For many groups previously involved in the industry this is everything we could hope for and more. Finally getting to play with the big teams in construction and show them what we can really do. Seeing our value being incorporated into the folds of society. The current Tallest Mass Timber building in the world, UBC Brock Commons demonstrated not only how Mass Timber can be smarter, but also how it can be produced costs effectively and pair with modern manufacturing techniques. Since that point the flood gates have opening and many design and construction teams are considering joining in on this bright future. However, this key turning point doesn't come without concerns or uncertainty of where the future may take us.
FIBRE SUPPLY FOR MASS TIMBER
I am getting side tracked here, but the point I am slowly digging at is that as we value forest ecology further as both a wild land and sustainable crop for harvest we will hopefully see better utilization of fibre and longer lasting products of intrinsic wealth being built out of them. The average lifespan of a single family dwelling in the US is 40 years! That is absolutely pathetic. However, with Mass Timber buildings being created my hopes are that this higher value, massive product will have more thought put into it, and withstand the tests of time better, aiming for 200 year or why not 400 year lifespans? If this does become the new norm, we can expect that fibre supply, in the long distant term will level out to a sustainable development rate.
Looking at the 18 story UBC Brock Commons project, it used roughly 2000 m^3 of CLT and 220 m^3 of glulam. This roughly amounts to 15,000 trees, and all of this lumber took Canadian forests roughly 5 mins to grow. In another lens this would require 3 - 4 acres of land set aside for 40 years to grow enough timber to house 404 students. To me, that comes out as a sustainable practice, that signals long term for thought and intensity of purpose.
VIDEO LINK TO UBC BROCK COMMONS
Ok, enough dreaming and wishy washy talk. What problems are we faced with today?
Well for one, fibre prices have gone through the roof in North America over the last year. A trade war on Softwood lumber between Canada and the US has jacked up prices, large natural disasters and hurricanes have increased demand on framing lumber and record breaking forest fires have limited supply. Are these prices here to stay? More importantly, do these prices allow Mass Timber to be an economical competitor with steel or concrete alternatives?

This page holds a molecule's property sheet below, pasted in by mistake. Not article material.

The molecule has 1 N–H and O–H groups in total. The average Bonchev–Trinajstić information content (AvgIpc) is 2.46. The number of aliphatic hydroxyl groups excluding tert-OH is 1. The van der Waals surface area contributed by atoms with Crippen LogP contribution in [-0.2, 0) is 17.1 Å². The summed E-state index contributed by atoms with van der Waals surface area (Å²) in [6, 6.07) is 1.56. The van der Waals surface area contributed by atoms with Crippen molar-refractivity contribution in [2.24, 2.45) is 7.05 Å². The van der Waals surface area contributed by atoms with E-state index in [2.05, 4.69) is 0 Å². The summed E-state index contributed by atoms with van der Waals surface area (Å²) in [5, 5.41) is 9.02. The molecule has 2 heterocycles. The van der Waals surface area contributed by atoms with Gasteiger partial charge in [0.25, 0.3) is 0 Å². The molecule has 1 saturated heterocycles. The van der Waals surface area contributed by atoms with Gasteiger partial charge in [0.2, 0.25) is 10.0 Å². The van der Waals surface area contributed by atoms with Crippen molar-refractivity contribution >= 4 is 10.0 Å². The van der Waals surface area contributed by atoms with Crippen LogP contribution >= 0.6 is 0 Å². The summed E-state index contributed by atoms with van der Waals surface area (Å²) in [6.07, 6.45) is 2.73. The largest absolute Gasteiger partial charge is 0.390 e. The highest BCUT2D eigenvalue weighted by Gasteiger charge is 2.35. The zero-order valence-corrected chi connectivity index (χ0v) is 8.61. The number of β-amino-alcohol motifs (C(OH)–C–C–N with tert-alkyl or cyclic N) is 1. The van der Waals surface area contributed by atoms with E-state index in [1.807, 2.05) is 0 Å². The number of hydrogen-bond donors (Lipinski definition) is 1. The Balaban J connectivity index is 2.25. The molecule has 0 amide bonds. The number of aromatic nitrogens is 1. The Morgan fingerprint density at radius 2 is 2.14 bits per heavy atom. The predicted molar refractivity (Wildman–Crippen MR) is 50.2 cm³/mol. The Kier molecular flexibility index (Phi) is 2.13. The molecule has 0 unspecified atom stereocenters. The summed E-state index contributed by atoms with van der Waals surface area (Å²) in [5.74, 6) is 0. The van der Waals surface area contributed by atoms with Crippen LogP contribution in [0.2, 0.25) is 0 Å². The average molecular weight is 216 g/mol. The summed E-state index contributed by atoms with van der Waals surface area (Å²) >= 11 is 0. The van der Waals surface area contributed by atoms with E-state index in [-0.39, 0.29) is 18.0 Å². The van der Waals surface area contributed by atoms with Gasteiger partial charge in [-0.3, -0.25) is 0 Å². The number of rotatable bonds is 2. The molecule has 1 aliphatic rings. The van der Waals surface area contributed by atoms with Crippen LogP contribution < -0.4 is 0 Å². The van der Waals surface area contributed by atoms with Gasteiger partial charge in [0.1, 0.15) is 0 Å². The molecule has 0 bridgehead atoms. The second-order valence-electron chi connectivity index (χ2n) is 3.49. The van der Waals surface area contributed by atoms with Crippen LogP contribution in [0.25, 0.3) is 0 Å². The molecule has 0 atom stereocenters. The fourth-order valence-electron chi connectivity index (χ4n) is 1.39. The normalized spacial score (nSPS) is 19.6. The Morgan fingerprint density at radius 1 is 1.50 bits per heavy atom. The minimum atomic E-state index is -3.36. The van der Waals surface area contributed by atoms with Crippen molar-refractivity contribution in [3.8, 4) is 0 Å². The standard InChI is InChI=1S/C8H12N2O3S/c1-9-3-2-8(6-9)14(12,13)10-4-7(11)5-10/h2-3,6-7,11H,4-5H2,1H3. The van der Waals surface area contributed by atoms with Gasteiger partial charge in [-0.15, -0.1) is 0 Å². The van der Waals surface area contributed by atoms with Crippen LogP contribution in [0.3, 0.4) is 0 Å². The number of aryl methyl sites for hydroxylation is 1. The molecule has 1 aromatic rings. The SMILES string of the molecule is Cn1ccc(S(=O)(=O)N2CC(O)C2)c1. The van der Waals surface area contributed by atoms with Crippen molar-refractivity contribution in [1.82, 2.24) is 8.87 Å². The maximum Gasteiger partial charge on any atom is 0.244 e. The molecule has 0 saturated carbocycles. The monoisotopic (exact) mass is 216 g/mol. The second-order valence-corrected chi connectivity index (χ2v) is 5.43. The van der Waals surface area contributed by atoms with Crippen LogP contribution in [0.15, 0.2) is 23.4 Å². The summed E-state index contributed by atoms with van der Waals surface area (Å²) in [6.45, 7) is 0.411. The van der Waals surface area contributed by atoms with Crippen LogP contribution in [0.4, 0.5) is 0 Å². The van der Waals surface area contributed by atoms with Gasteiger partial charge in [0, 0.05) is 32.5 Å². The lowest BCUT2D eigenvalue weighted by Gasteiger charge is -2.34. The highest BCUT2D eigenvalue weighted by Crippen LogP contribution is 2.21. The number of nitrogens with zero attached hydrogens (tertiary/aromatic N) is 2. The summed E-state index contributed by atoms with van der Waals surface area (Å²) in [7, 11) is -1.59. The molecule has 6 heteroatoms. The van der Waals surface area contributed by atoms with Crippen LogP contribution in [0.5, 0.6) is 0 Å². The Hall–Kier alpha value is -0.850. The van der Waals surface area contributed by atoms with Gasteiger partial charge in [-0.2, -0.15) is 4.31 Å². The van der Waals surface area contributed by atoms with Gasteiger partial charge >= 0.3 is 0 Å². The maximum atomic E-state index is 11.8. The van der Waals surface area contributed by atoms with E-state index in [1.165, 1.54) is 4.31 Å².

These prices are most likely not here to stay, historically we have seen a range of fibre surges, however they have always returned to a normal baseline. As for current prices being economically competitive with other forms of construction I have seen many examples of projects that still pass the sniff test to be produced in Mass Timber, however there is something to be said for fibre optimization and conservation of resources.
Europe has currently remained relatively within its own fibre costs bubble, however the demands of the US housing market will slowly reach their shores and we will see upticks in the costs of fibre across the board. Next spring we will likely see lumber prices come back down to reality, however we are currently riding a record breaking high, so what will the new reality set at, and will Mass Timber still be seen as an economically logical means of construction?
I believe the Timber Revolution will make it through these challenges, and maybe these are the break pads necessary to ensure we stay within the bounds of logic and sustainability. How do you see fibre supply determining the future of Mass Timber?
PS. Look forward to hearing more about some of these large scale revolutionary projects that have entered the Mass Timber landscape signalling mainstream acceptance.